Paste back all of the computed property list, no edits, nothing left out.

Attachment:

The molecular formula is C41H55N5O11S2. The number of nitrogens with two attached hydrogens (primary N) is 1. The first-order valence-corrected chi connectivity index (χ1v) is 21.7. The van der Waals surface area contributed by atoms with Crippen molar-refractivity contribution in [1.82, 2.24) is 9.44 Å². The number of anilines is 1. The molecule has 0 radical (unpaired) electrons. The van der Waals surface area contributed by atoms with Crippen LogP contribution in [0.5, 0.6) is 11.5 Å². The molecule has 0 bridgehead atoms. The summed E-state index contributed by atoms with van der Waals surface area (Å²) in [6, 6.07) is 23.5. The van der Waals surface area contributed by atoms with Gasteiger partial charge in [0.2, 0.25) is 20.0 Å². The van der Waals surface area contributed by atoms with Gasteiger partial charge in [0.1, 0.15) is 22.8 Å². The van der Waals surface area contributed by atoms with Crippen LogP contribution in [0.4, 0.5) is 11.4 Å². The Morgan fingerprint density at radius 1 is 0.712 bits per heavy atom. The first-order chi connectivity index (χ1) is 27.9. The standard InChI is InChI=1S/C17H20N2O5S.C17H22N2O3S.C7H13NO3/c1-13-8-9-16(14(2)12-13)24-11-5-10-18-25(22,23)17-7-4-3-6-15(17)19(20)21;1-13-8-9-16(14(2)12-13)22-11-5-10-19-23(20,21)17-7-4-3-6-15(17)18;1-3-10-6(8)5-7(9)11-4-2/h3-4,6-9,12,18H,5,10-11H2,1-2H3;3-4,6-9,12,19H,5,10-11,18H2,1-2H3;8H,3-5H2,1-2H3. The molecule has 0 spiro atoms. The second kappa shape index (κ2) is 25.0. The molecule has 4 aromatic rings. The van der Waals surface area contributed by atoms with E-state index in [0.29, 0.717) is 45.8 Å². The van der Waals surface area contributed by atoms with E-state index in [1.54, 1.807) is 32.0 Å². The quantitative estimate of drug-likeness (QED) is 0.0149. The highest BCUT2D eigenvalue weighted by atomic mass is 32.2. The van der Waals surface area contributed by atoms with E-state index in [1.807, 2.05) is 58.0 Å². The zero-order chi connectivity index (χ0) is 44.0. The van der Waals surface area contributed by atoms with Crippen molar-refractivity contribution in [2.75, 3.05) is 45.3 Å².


The molecular formula is C41H55N5O11S2. The number of nitrogens with two attached hydrogens (primary N) is 1. The first-order valence-corrected chi connectivity index (χ1v) is 21.7. The van der Waals surface area contributed by atoms with Crippen molar-refractivity contribution in [1.82, 2.24) is 9.44 Å². The number of anilines is 1. The molecule has 0 radical (unpaired) electrons. The van der Waals surface area contributed by atoms with Crippen LogP contribution in [0.5, 0.6) is 11.5 Å². The molecule has 0 bridgehead atoms. The summed E-state index contributed by atoms with van der Waals surface area (Å²) in [6, 6.07) is 23.5. The van der Waals surface area contributed by atoms with Gasteiger partial charge in [0.2, 0.25) is 20.0 Å². The van der Waals surface area contributed by atoms with Gasteiger partial charge in [0.1, 0.15) is 22.8 Å². The van der Waals surface area contributed by atoms with Crippen LogP contribution in [0.4, 0.5) is 11.4 Å². The Morgan fingerprint density at radius 1 is 0.712 bits per heavy atom. The first-order chi connectivity index (χ1) is 27.9. The standard InChI is InChI=1S/C17H20N2O5S.C17H22N2O3S.C7H13NO3/c1-13-8-9-16(14(2)12-13)24-11-5-10-18-25(22,23)17-7-4-3-6-15(17)19(20)21;1-13-8-9-16(14(2)12-13)22-11-5-10-19-23(20,21)17-7-4-3-6-15(17)18;1-3-10-6(8)5-7(9)11-4-2/h3-4,6-9,12,18H,5,10-11H2,1-2H3;3-4,6-9,12,19H,5,10-11,18H2,1-2H3;8H,3-5H2,1-2H3. The molecule has 0 spiro atoms. The second kappa shape index (κ2) is 25.0. The molecule has 4 aromatic rings. The van der Waals surface area contributed by atoms with E-state index in [0.29, 0.717) is 45.8 Å². The van der Waals surface area contributed by atoms with E-state index in [1.54, 1.807) is 32.0 Å². The quantitative estimate of drug-likeness (QED) is 0.0149. The highest BCUT2D eigenvalue weighted by atomic mass is 32.2. The van der Waals surface area contributed by atoms with E-state index in [1.807, 2.05) is 58.0 Å². The zero-order chi connectivity index (χ0) is 44.0. The van der Waals surface area contributed by atoms with Crippen molar-refractivity contribution in [2.75, 3.05) is 45.3 Å².